6

No - even within (say) the class of $\Sigma_1$ (= c.e., r.e., semidecidable, ...) sets, there is lots of non-linearity even up to Turing reducibility (of course this is stronger than non-linearity up to many-one reducibility since $m$-reductions imply $T$-reductions). The study of the c.e. degrees began with Post's problem: is there a c.e. set whose Turing ...


2

Let $B$ be $A$ join $A^c$, for the concept of join defined in your question. Consider the language $H = \{\langle T \rangle \, \mid \, \text{$T$ is a Turing Machine that halts on empty input}\}$. Let $f$ be $m$-reduction from $H$ to $A$. Given word $w \in \{0,1\}^*$ (think of this word as a Turing Machine), $w \in H \iff f(w) \in A \iff f(w)0 \in B$. ...


2

The languages are not the same. In the first one, $w$ is a part of the input. In the second one, $w$ is fixed beforehand, and the language has to depend on what you fix it to be.


1

The easy and immediate way to see this is to note that the language of strings of length at most $k$ is finite, therefore it is regular. Regular languages are closed under complementation (just switch the accept and reject states), so your language of strings of length greater than $k$ is also regular.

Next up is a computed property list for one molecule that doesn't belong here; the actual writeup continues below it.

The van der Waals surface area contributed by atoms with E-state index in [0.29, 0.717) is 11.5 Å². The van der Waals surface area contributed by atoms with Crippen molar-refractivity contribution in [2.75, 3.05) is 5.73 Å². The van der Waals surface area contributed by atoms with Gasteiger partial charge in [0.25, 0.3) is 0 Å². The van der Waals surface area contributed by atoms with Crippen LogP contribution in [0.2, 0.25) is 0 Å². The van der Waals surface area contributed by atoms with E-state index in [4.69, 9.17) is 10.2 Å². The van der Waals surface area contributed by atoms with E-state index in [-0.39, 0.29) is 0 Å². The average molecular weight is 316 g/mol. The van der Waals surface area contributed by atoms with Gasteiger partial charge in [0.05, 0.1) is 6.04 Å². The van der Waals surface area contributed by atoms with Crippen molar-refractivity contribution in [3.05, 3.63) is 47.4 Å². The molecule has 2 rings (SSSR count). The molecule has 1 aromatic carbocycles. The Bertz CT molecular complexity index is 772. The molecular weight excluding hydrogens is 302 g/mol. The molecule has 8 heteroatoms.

1

The operation you described in actually the join operator in the semilattice of Turing degrees, defined as $A\sqcup B=\{0x | x\in A\}\cup \{1x | x\in B\}$. It is not hard to show that $A,B\le_T A\sqcup B$, thus if $A\in RE\setminus R$ then $\overline{A}\notin RE$ and thus $A\sqcup\overline{A}\notin RE$.


1

Suppose, for example, that $A$ join $A^c$ is c.e. Since $A$ is c.e.-complete, $A$ join $A^c$ reduces to $A$. In particular, $A^c$ reduces to $A$. Show that this leads to a contradiction. The proof that $A$ join $A^c$ isn't co-c.e. is similar.


1

I think since the input word is delimited by special symbols, which the machine cannot move past, the language accepted by such a device should be finite. We know that all finite languages are regular, and regular languages are decidable by a TM. Does it make sense for answering the question? You can easily simulate any DFA in your model, and so your model ...


1

The language $S = S_1 \circ S_2$ (I'm assuming that was the intended notation) is in NP if $S_1,S_2$ are in NP. Indeed, given verifiers for $S_1,S_2$, we can construct a non-deterministic verifier for $S$ as follows: Given an input $x \in \{0,1\}^*$, guess a decomposition $x = x_1 \ldots x_n$ for even $n$, and use the verifiers for $S_1,S_2$ to verify that $...


1

Using the definition of reduction, $x\in L_1\iff f(x)\in L \iff x\in L_2$ And thus $L_1=L_2$.


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